Entropy is how messy, how disorganized, how random a system is. When things are nice and neat and tidy, they are low entropy. When they’re all messy and all over the place, they’re high entropy. And there’s a natural tendency of things in the Universe to go from low entropy to high entropy. This is called the ‘second law of thermodynamics.’ The real question is: Why was the world ever low entropy to begin with? Why was the world lower entropy yesterday than it is today? The explanation is not completely satisfying, to be honest. The explanation is the following: because it was even lower entropy the day before yesterday. And why was the Universe even lower entropy the day before yesterday? Because it was even lower entropy the day before that. And this chain of reasoning goes back 14 billion years to the Big Bang, to the origin of our observable universe; in a hot, dense state, a very low-entropy state, and the Universe has been increasing in entropy ever since. And this is called the ‘Past hypothesis’ by philosophers- David Albert, who’s a philosopher of physics, gave it this name. So now we say, “If you know that the world is made of atoms, and you know what entropy is, in terms of rearranging all those atoms, and you know the past hypothesis- that the entropy of the universe started really low- then you can explain everything that happened after that. There’s a way of talking about human life and entropy, which I think is misguided, which is that we should think about life. You know, literally living, being a biological organism, taking in food and everything, as a fight against increasing entropy. I think that’s wrong. I think that we owe life to the fact that entropy is increasing, because what would it mean if entropy were not increasing? It would mean that nothing is happening. Nothing interesting is taking place. Without entropy increasing, there’s no memory of the past. Without entropy increasing, there’s no causal effect that we have on the future. You’d just be in what we call ‘thermal equilibrium.’ Everything would be the same everywhere. It would be the maximally boring universe. But what we do have as a scientific question is: ‘Why do complicated complex structures come into existence at all?’ It’s clear that they need increasing entropy to exist, because if entropy were already maxed out, there would be no complexity. But that doesn’t mean they have to come come into existence.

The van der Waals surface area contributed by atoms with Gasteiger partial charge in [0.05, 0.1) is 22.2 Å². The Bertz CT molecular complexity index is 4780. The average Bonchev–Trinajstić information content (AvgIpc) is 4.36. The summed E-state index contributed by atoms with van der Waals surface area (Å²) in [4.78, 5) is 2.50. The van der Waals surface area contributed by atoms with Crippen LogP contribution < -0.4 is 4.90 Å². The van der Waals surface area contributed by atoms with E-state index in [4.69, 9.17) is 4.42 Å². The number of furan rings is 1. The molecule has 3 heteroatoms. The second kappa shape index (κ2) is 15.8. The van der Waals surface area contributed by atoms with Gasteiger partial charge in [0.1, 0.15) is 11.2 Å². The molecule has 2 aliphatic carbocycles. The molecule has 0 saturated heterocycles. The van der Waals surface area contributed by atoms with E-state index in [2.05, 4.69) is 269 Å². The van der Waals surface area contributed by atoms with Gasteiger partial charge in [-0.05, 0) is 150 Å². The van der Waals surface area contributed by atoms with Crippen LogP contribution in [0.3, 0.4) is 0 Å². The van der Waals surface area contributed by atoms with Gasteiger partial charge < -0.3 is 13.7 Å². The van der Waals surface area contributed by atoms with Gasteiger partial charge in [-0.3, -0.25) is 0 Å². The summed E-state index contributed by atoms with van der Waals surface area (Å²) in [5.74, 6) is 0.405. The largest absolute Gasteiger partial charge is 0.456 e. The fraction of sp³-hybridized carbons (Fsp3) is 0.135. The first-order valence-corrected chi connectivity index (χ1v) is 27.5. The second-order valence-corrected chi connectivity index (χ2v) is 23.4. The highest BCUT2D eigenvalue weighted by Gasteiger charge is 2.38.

Think about a famous example there: The perfume is all in little bottle. It’s in a big room. You open it, and it all floats through the room. The entropy of the perfume increases. But if you think about it, when the perfume is all in the bottle, it’s very simple. Once it’s all spread through the room it’s also very simple. It went from low entropy to high entropy, but it went from simple to simple. It’s the journey from the simple, low-entropy starting point to the simple, high-entropy ending point, that there’s a large space of possibilities where things can be intricate. There’s more perfume here over there. There can be swirls caused by the motion of the wind in the room and so forth. The Universe is just like that. Our Universe started out simple and low entropy. In the future, the stars will die, the black holes will evaporate. It’ll be dark, empty, and again, simple, but high entropy. It’s in between that things like us- complicated, intricate systems that feed off of the increasing entropy of the Universe- can and do come into existence. We don’t know the whole story there. I think it’s a very fun, active, scientific research area: Why did complex structures like living beings come into existence and exactly the way we did? What is the role of information? What is the down-to-Earth chemistry that is going on here? What is the geology that is going on here? Could it happen on other planets? Very interesting questions- but one thing I do know is that if entropy weren’t increasing along the way, none of it would’ve come to pass.